Aoun with his civil war mentality, who hasn't witnessed Lebanon's revitilisation, reconcilliation and rebirth, will do whatever it takes to finally make something of himself. Even if that means trampling over the bones of the man who rebuilt Lebanon: Rafiq Al-Hariri. Aoun really is the anti-Hariri.

Robert Fisk: "Life in [Aoun's "liberated"] East Beirut was becoming more like life in Baghdad than a 'free' Lebanon."

I really like uyour blog..good post!

Hi please check this and smile!!!!

shut the f*ck up, syrian trash. you think you know what shame is (because of sucking Lebanon's blood all these years), well that was nothing compared to the shame bashar has from leaving with his tail between his legs, and the generals and lahoud who are following.

and remove "Lebanon" from the tagline of your front page, it's either Syria, which means trash, or not.

Georges Chahine

Didn't you know? Lebanese are the most civilized people and you can see it clearly :)


It's people like you that make the world a shitty place to live in.

It's people who lack understanding, respect for others, and appreciation of different opinions and cultures that cause hatred, violence, and war.

You are no better than all the snakes of the world.

Sasa, Your blog is great! Don't listen to this ignorant fool.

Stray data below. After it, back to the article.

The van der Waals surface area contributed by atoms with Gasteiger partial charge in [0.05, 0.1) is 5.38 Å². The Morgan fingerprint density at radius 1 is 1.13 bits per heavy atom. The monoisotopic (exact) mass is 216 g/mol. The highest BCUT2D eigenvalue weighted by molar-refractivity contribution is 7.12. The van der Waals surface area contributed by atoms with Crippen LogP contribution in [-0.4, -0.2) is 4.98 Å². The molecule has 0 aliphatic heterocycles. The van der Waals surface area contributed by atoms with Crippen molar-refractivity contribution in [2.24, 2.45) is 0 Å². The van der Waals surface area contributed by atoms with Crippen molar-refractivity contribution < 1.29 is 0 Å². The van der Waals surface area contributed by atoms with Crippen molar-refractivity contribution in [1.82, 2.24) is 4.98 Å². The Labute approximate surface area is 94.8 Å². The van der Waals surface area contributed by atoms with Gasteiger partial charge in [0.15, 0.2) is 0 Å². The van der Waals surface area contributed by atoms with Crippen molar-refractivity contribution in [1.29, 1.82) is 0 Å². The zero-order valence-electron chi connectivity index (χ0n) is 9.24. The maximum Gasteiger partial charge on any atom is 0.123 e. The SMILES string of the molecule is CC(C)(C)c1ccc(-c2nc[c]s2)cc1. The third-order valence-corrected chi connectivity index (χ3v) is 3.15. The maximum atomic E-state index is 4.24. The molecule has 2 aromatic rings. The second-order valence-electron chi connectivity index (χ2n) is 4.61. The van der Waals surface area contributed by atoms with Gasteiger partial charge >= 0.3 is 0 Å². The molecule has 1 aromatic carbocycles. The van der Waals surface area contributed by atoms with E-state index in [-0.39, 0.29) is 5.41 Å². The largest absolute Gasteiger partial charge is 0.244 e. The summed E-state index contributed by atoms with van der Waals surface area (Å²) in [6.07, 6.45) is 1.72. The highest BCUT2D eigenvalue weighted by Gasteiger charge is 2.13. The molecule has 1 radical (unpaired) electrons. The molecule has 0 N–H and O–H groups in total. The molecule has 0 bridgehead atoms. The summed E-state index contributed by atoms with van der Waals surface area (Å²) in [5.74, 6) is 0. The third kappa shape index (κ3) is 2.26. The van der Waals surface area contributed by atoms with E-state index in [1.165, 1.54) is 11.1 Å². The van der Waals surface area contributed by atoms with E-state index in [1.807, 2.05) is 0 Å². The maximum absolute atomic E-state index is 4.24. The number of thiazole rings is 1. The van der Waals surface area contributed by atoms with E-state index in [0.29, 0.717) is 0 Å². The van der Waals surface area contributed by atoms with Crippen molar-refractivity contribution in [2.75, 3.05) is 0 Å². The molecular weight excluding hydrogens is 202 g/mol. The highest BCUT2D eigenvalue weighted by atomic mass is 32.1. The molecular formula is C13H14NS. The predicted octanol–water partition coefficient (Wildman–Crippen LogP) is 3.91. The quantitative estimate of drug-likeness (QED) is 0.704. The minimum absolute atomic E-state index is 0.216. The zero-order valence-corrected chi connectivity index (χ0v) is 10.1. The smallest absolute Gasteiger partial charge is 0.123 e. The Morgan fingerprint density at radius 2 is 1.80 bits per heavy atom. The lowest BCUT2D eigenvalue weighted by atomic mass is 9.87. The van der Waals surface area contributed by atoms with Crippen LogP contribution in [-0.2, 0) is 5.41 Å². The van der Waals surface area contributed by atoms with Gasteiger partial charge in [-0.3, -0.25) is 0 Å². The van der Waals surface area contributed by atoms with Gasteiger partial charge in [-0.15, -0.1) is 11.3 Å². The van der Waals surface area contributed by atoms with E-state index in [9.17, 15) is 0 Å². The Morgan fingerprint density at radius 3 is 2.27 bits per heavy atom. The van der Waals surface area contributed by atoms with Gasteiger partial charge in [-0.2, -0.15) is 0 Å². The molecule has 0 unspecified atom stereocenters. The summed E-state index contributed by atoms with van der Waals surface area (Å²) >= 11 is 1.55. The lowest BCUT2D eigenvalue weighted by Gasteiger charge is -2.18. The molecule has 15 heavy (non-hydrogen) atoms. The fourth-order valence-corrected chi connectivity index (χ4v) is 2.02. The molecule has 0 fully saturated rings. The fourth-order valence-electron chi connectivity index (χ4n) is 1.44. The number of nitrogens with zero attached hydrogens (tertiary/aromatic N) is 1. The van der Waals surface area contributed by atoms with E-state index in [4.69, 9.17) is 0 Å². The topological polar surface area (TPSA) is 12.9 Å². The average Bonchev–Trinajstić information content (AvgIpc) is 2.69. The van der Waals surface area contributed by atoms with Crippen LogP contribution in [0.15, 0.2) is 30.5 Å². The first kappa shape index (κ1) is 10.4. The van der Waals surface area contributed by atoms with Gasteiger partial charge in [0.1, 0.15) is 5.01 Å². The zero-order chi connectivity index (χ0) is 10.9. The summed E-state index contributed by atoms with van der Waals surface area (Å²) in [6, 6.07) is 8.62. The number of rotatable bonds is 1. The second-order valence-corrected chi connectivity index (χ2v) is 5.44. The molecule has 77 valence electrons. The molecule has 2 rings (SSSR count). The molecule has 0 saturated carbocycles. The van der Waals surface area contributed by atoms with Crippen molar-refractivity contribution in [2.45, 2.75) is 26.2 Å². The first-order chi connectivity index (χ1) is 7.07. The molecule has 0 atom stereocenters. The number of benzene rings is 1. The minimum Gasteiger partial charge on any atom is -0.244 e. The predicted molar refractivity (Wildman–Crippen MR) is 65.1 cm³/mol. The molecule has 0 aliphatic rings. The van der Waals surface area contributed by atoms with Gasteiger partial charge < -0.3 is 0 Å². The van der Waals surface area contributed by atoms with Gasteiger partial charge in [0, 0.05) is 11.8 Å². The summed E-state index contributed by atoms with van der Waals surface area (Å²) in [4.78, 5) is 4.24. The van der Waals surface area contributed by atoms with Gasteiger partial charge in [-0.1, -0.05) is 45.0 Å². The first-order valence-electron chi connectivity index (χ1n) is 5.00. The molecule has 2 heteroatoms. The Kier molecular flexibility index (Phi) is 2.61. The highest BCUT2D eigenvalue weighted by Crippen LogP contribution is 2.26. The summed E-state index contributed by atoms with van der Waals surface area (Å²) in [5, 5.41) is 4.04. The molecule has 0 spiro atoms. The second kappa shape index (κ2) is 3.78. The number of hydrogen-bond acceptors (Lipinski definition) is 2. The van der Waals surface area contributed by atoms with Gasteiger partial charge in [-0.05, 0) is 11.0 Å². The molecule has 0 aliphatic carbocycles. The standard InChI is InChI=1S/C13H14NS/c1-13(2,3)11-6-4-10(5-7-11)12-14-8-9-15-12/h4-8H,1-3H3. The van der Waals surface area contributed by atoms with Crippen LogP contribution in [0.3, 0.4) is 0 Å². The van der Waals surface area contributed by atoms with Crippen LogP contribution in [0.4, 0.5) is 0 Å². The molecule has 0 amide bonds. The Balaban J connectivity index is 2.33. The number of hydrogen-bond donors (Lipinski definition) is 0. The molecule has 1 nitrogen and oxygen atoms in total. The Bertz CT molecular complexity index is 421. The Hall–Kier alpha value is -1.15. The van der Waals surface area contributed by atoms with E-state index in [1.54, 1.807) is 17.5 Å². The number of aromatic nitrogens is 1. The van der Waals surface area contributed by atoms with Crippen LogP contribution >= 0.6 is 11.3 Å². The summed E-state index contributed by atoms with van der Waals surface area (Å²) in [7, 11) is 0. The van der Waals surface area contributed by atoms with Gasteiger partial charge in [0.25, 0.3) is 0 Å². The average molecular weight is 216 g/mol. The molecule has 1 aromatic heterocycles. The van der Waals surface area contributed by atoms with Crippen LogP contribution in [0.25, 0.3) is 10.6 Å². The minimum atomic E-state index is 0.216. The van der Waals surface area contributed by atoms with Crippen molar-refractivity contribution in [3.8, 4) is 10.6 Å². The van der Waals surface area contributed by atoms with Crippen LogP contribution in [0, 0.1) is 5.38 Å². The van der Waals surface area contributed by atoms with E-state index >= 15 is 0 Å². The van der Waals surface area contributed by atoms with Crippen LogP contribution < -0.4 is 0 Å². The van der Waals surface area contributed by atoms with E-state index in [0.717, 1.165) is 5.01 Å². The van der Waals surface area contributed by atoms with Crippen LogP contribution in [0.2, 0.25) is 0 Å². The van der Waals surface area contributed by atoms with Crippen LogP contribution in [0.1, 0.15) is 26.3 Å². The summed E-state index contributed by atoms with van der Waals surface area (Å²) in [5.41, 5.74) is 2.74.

I am not sure if you are Syrian or you lived enough in Syria to be brainwashed with ideas like this. Before you even criticize Genral Aoun, please start by Syria. Syria is in big trouble: socially, economically and politically. Just Leave the Lebanese deal with their problems, and focus on Syria. Personaly, I like the Syrian people, many of them are my friends. I know the stereotype in Lebanon is that the Syrians are oly the workers, but I know that the Syrians are civilized people and most of them are educated. I am only saying that to make the poitn that they too need to start the democratization process of their country. If you have nay doubt that the Assad family has put Syria 100 years behind, please don't continue reading my comments. But if you belive in this, you can start with your fellow Syrians to change Syria. Why am I saying this? A prosperous and democratic Syria is vital for the survival of a democratic Lebanon. Churchil once said: "Democracy might not be the best political system, but it is the best one available". We, in the Arab world, are so behind. We need to start building our nations as soon as possible, time is not on our side, so just leave Lebanon alone, participate in building a democratic Syria.